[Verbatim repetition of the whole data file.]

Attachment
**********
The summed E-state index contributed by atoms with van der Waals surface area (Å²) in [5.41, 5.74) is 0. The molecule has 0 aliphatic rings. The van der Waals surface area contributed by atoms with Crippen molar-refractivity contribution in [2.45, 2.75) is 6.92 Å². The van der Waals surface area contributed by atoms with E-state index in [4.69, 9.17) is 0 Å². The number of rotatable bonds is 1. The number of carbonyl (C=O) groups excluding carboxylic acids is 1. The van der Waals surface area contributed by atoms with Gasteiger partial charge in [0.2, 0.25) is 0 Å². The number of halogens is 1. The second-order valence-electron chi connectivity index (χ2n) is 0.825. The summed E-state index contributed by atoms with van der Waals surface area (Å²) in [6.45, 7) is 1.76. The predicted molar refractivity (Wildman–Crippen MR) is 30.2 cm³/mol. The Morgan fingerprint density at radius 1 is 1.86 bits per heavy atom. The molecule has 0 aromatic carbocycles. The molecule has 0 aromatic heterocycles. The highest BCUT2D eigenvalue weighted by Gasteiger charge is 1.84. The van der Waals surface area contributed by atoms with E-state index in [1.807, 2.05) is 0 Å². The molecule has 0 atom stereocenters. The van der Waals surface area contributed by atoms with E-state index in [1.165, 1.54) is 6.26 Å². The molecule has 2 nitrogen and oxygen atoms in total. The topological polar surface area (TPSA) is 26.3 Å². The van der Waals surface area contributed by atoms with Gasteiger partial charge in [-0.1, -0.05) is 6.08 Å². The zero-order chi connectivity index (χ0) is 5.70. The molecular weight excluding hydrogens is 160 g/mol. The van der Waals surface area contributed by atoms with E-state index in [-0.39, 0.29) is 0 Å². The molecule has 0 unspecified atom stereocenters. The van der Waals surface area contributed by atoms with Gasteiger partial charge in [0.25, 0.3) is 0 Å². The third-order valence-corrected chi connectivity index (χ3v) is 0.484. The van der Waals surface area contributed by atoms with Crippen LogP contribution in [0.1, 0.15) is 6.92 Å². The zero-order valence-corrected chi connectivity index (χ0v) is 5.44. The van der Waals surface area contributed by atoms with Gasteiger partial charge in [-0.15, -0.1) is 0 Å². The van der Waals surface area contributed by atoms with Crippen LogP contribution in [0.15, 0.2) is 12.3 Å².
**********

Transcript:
The summed E-state index contributed by atoms with van der Waals surface area (Å²) in [5.41, 5.74) is 0. The molecule has 0 aliphatic rings. The van der Waals surface area contributed by atoms with Crippen molar-refractivity contribution in [2.45, 2.75) is 6.92 Å². The van der Waals surface area contributed by atoms with E-state index in [4.69, 9.17) is 0 Å². The number of rotatable bonds is 1. The number of carbonyl (C=O) groups excluding carboxylic acids is 1. The van der Waals surface area contributed by atoms with Gasteiger partial charge in [0.2, 0.25) is 0 Å². The number of halogens is 1. The second-order valence-electron chi connectivity index (χ2n) is 0.825. The summed E-state index contributed by atoms with van der Waals surface area (Å²) in [6.45, 7) is 1.76. The predicted molar refractivity (Wildman–Crippen MR) is 30.2 cm³/mol. The Morgan fingerprint density at radius 1 is 1.86 bits per heavy atom. The molecule has 0 aromatic carbocycles. The molecule has 0 aromatic heterocycles. The highest BCUT2D eigenvalue weighted by Gasteiger charge is 1.84. The van der Waals surface area contributed by atoms with E-state index in [1.807, 2.05) is 0 Å². The molecule has 0 atom stereocenters. The van der Waals surface area contributed by atoms with E-state index in [1.165, 1.54) is 6.26 Å². The molecule has 2 nitrogen and oxygen atoms in total. The topological polar surface area (TPSA) is 26.3 Å². The van der Waals surface area contributed by atoms with Gasteiger partial charge in [-0.1, -0.05) is 6.08 Å². The zero-order chi connectivity index (χ0) is 5.70. The molecular weight excluding hydrogens is 160 g/mol. The van der Waals surface area contributed by atoms with E-state index in [-0.39, 0.29) is 0 Å². The molecule has 0 unspecified atom stereocenters. The van der Waals surface area contributed by atoms with Gasteiger partial charge in [0.25, 0.3) is 0 Å². The third-order valence-corrected chi connectivity index (χ3v) is 0.484. The van der Waals surface area contributed by atoms with Crippen LogP contribution in [0.1, 0.15) is 6.92 Å². The zero-order valence-corrected chi connectivity index (χ0v) is 5.44. The van der Waals surface area contributed by atoms with Gasteiger partial charge in [-0.15, -0.1) is 0 Å². The van der Waals surface area contributed by atoms with Crippen LogP contribution in [0.15, 0.2) is 12.3 Å².